Duke Study: Eviction, Utility Shutoff Moratoriums Slowed COVID-19 Spread
A new study by Duke University shows that moratoriums on evictions and utility shutoffs helped reduce COVID-19 infection rates.
Duke University researchers analyzed the impact of policies intended to prevent evictions or shutoffs of essential services such as water and electricity. The study encompasses all counties in the U.S. between March and November of 2020.
According to a news release, the moratoriums helped reduce COVID-19 cases by just over eight percent. Researchers say there would have been a further decrease in cases and deaths if such measures had been in place since the onset of the pandemic.
Study co-author Kay Jowers explains that members of an evicted household are often forced to share a living space with another household, which brings more people into closer contact with each other.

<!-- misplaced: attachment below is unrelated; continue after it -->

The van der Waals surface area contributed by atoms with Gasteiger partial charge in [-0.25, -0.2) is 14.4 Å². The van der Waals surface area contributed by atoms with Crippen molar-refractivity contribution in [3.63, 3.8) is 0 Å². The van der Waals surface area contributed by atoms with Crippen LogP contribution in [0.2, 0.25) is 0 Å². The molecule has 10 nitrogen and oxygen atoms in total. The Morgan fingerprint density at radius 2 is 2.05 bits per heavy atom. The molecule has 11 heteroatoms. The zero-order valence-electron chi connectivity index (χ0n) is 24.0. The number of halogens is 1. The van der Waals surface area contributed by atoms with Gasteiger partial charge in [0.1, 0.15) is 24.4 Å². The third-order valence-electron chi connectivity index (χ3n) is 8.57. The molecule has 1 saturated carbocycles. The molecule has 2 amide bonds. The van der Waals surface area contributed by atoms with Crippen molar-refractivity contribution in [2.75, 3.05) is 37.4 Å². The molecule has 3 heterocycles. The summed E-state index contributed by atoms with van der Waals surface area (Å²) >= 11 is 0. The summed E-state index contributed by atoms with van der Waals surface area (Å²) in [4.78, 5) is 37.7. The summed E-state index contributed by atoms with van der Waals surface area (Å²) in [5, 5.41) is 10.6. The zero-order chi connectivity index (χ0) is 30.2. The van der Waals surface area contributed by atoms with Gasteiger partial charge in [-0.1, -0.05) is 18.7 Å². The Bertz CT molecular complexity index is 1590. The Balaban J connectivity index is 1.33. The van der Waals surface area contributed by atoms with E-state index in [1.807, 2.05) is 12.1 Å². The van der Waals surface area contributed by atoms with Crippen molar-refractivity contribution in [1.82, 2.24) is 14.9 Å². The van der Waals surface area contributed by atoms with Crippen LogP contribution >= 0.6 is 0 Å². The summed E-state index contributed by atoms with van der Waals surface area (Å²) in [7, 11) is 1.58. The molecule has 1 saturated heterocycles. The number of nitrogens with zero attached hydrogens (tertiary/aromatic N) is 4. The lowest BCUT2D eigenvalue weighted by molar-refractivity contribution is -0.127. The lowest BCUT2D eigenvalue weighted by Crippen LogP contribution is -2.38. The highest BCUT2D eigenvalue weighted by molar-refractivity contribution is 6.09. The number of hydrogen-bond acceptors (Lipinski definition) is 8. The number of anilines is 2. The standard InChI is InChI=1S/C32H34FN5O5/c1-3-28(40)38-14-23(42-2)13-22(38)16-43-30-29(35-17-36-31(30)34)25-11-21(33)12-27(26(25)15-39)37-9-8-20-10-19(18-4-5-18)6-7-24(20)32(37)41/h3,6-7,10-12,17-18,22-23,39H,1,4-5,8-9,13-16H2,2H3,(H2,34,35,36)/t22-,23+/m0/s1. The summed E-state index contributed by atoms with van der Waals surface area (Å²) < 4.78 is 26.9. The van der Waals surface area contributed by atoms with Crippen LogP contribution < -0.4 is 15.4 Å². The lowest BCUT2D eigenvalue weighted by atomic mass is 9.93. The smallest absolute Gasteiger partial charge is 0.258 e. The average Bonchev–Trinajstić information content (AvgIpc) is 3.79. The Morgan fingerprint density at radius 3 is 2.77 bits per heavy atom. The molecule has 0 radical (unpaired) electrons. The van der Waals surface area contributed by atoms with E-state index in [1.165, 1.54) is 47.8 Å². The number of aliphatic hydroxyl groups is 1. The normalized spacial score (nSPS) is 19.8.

Jowers says that in many cases, those people are essential workers who can’t work from home, creating the potential for further community spread.
President Joe Biden has proposed a nearly $2 trillion relief package to provide rental and utility assistance for those hardest hit by the pandemic’s economic fallout.
Biden also signed an executive order extending a nationwide pause on evictions through the end of March.